Category Archives: Health Care

After a brief (Spring) break, the SLACE Archive has returned. The most recent episode of the BBC’s Moral Maze radio programme, lived up to its name–tackling the vexing issue of physician assisted suicide.

Here is a description of the show from the Moral Maze website:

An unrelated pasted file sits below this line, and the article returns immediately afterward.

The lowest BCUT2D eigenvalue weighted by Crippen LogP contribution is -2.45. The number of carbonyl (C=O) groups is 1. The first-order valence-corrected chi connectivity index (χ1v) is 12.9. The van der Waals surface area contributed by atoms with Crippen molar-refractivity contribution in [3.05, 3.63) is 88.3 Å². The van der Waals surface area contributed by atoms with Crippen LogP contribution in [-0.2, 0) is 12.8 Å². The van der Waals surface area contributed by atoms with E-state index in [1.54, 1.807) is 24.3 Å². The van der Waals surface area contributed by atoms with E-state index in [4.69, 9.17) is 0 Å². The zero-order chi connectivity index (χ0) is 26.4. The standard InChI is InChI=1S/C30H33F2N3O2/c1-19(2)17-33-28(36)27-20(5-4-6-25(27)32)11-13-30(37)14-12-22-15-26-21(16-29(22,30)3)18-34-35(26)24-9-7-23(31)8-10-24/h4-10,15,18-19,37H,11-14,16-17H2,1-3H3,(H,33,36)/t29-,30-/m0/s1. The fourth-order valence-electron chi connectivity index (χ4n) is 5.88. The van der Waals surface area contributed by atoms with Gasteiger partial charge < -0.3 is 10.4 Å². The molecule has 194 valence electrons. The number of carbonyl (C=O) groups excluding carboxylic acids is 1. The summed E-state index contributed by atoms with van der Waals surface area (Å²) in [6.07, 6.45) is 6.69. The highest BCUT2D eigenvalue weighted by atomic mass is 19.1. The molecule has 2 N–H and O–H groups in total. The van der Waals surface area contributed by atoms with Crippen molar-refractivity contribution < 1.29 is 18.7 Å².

There are few more emotive subjects than assisted dying. It captures both the hopes and the fears of the age in which we live. Advances in medical technology have been a triumph, extending our life expectancy almost exponentially. 33% of babies born today can expect to live to 100. 80 years ago the figure would have been less than 4%. But along with the undreamt of levels of longevity have come the nightmares of a lingering death; robbed of our humanity by the indignity and pain of diseases. The government has just announced that it will give MP’s a free vote on the latest legislative attempt to allow people to get help to die and campaigners believe that decision will give the bill a strong chance of becoming law. It will allow adults to ask a doctor to help them die if they’ve been given no more than six months to live. But it won’t go as far as some campaigners would like. Why is it morally acceptable to help someone to kill themselves if they’re already close to death, but not to help someone who might have many years of pain and suffering ahead of them? And if it’s right to allow adults assisted suicide, why not children? After all is it moral to expect them to endure the suffering we would not? At the heart of this issue is personal choice and moral agency – it’s my life and my death. But is the brutal truth that in almost every circumstance we already have that choice, it’s just that we want someone else to administer the coup de gras? Or is that point? Assisted dying – a very compassionate and humane answer to help people when they are at their most desperate or a law that will in reality help only a small number, but put many more vulnerable people at risk? Chaired by Michael Buerk with Claire Fox, Anne McElvoy, Matthew Taylor, Giles Fraser.